It would be best to find a doctor you want to work with and feel comfortable talking to with a high level of trust. And your chosen doctor must start to get excellent results with your case in a reasonable amount of time (a few weeks to a month, typically).
What’s the solution?
Be very selective in your choice of doctors and clinics.
You’ll probably need to do an initial visit with a doctor to have enough information to decide if you want to work with them. This can cost several hundred dollars, but you’re better off doing this a few times and getting the right practitioner to help you resolve your case. Nothing is more expensive and time-consuming than using the wrong doctor and getting nowhere.
- Most health insurance provides little to no coverage for holistic practices. Patients must pay for their treatment programs. To continue to exist, such a practice must get very good results on most patients, so a long history is an excellent clue that they know what they’re doing.
- Holistic practices that make extensive use of functional lab tests are 1) More likely to get good results, and 2) The doctor will be very knowledgeable, as it takes years of experience, training, and study to use functional labs for holistic care.
- Holistic practices that have a primary focus on nutrition (supplementation) and do other treatments as well (chiropractic, acupuncture, homeopathy) tend to get better results than practices that focus on a treatment technique (acupuncture, chiropractic, etc.) and “add in” nutrition.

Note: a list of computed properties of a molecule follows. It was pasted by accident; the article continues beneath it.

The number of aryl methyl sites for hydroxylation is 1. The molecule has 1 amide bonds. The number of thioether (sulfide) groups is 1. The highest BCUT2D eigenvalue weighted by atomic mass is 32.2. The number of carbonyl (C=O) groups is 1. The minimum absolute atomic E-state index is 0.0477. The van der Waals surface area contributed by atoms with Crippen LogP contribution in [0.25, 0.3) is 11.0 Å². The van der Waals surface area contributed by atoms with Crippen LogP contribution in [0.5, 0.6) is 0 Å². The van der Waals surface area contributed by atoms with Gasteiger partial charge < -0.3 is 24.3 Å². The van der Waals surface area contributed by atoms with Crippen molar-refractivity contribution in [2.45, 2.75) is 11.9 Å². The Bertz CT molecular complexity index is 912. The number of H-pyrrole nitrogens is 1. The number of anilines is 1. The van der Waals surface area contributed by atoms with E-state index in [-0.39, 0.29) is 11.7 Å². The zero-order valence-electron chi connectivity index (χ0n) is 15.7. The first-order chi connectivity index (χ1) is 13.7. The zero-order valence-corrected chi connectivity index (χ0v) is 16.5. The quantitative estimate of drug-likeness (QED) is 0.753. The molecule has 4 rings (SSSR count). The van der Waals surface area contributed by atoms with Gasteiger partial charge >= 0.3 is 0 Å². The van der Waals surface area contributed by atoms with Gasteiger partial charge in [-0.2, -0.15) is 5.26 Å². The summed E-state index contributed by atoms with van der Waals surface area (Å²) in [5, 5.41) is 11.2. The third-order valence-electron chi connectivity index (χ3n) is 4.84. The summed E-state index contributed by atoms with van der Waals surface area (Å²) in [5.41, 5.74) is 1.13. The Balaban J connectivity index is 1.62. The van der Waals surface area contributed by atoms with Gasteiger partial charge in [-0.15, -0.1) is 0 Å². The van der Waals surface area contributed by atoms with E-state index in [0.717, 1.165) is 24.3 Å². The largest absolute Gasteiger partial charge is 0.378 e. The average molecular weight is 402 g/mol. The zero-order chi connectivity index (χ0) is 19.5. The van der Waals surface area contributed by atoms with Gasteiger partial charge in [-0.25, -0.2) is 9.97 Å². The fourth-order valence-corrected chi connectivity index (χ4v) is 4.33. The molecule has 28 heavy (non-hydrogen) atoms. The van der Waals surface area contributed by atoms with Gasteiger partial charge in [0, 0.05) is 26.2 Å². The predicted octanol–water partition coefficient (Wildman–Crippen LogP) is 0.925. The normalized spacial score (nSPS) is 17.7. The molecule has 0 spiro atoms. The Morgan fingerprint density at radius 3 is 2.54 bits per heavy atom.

- Clinics that do treatment programs with visits a month or more apart are usually not a good choice for difficult or long-term cases, especially if you don’t have extensive experience doing holistic treatment programs.
It’s not a coincidence that I’ve been able to identify these problems, or that I have legitimate solutions to all of them.
I have been practicing holistic health care for almost thirty years. But more than this, I’ve spent these years researching better treatment techniques and better ways of getting improved results with my patients.
I have developed an entirely new system of holistic health care called EvecticsSM, which addresses previous problems with holistic program results and provides more uniform and stable answers for my patients.